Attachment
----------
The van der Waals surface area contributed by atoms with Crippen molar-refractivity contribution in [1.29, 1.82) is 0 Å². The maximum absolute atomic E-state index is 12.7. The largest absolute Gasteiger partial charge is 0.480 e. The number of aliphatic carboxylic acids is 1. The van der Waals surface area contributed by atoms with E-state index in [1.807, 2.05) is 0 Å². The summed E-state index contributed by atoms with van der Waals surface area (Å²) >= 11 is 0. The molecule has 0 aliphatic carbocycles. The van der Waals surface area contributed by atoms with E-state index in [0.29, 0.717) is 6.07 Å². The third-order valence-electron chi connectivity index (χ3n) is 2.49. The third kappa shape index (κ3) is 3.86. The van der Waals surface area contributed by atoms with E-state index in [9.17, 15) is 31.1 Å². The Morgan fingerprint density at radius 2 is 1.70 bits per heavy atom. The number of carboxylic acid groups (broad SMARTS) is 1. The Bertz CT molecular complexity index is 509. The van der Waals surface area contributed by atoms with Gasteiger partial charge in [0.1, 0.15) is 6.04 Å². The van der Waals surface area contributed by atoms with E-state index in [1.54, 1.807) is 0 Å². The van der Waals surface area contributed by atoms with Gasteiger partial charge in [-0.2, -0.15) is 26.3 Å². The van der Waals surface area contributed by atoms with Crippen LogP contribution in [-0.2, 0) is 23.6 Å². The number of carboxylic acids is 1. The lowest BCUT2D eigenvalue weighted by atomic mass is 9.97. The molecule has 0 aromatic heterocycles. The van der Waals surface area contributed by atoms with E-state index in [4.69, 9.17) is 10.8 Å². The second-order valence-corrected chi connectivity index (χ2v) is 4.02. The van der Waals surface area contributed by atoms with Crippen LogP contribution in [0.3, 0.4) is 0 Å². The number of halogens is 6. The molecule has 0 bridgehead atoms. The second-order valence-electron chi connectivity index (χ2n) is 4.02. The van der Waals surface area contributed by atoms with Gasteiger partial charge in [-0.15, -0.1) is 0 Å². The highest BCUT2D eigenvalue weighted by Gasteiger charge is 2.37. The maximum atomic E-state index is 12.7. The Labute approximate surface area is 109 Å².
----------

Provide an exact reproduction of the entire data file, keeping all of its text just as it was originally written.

The van der Waals surface area contributed by atoms with Crippen molar-refractivity contribution in [1.29, 1.82) is 0 Å². The maximum absolute atomic E-state index is 12.7. The largest absolute Gasteiger partial charge is 0.480 e. The number of aliphatic carboxylic acids is 1. The van der Waals surface area contributed by atoms with E-state index in [1.807, 2.05) is 0 Å². The summed E-state index contributed by atoms with van der Waals surface area (Å²) >= 11 is 0. The molecule has 0 aliphatic carbocycles. The van der Waals surface area contributed by atoms with E-state index in [0.29, 0.717) is 6.07 Å². The third-order valence-electron chi connectivity index (χ3n) is 2.49. The third kappa shape index (κ3) is 3.86. The van der Waals surface area contributed by atoms with E-state index in [9.17, 15) is 31.1 Å². The Morgan fingerprint density at radius 2 is 1.70 bits per heavy atom. The number of carboxylic acid groups (broad SMARTS) is 1. The Bertz CT molecular complexity index is 509. The van der Waals surface area contributed by atoms with Gasteiger partial charge in [0.1, 0.15) is 6.04 Å². The van der Waals surface area contributed by atoms with E-state index in [1.54, 1.807) is 0 Å². The van der Waals surface area contributed by atoms with Gasteiger partial charge in [-0.2, -0.15) is 26.3 Å². The van der Waals surface area contributed by atoms with Crippen LogP contribution in [-0.2, 0) is 23.6 Å². The number of carboxylic acids is 1. The lowest BCUT2D eigenvalue weighted by atomic mass is 9.97. The molecule has 0 aromatic heterocycles. The van der Waals surface area contributed by atoms with E-state index in [4.69, 9.17) is 10.8 Å². The second-order valence-corrected chi connectivity index (χ2v) is 4.02. The van der Waals surface area contributed by atoms with Crippen LogP contribution in [0.3, 0.4) is 0 Å². The number of halogens is 6. The molecule has 0 bridgehead atoms. The second-order valence-electron chi connectivity index (χ2n) is 4.02. The van der Waals surface area contributed by atoms with Gasteiger partial charge in [-0.15, -0.1) is 0 Å². The highest BCUT2D eigenvalue weighted by Gasteiger charge is 2.37. The maximum atomic E-state index is 12.7. The Labute approximate surface area is 109 Å².